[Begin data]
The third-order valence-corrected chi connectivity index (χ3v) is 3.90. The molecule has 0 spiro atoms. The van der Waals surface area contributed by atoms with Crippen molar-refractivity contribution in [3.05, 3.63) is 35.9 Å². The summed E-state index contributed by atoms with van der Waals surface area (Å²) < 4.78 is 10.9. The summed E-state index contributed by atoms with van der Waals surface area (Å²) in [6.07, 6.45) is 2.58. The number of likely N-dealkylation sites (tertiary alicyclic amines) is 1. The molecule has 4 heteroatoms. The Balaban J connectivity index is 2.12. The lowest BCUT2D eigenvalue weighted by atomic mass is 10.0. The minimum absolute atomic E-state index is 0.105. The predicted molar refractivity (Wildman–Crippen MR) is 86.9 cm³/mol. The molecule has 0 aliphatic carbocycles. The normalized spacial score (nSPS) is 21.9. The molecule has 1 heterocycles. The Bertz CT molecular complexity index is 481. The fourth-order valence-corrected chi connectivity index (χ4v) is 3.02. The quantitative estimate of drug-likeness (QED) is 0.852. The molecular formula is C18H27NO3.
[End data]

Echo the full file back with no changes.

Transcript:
The third-order valence-corrected chi connectivity index (χ3v) is 3.90. The molecule has 0 spiro atoms. The van der Waals surface area contributed by atoms with Crippen molar-refractivity contribution in [3.05, 3.63) is 35.9 Å². The summed E-state index contributed by atoms with van der Waals surface area (Å²) < 4.78 is 10.9. The summed E-state index contributed by atoms with van der Waals surface area (Å²) in [6.07, 6.45) is 2.58. The number of likely N-dealkylation sites (tertiary alicyclic amines) is 1. The molecule has 4 heteroatoms. The Balaban J connectivity index is 2.12. The lowest BCUT2D eigenvalue weighted by atomic mass is 10.0. The minimum absolute atomic E-state index is 0.105. The predicted molar refractivity (Wildman–Crippen MR) is 86.9 cm³/mol. The molecule has 0 aliphatic carbocycles. The normalized spacial score (nSPS) is 21.9. The molecule has 1 heterocycles. The Bertz CT molecular complexity index is 481. The fourth-order valence-corrected chi connectivity index (χ4v) is 3.02. The quantitative estimate of drug-likeness (QED) is 0.852. The molecular formula is C18H27NO3.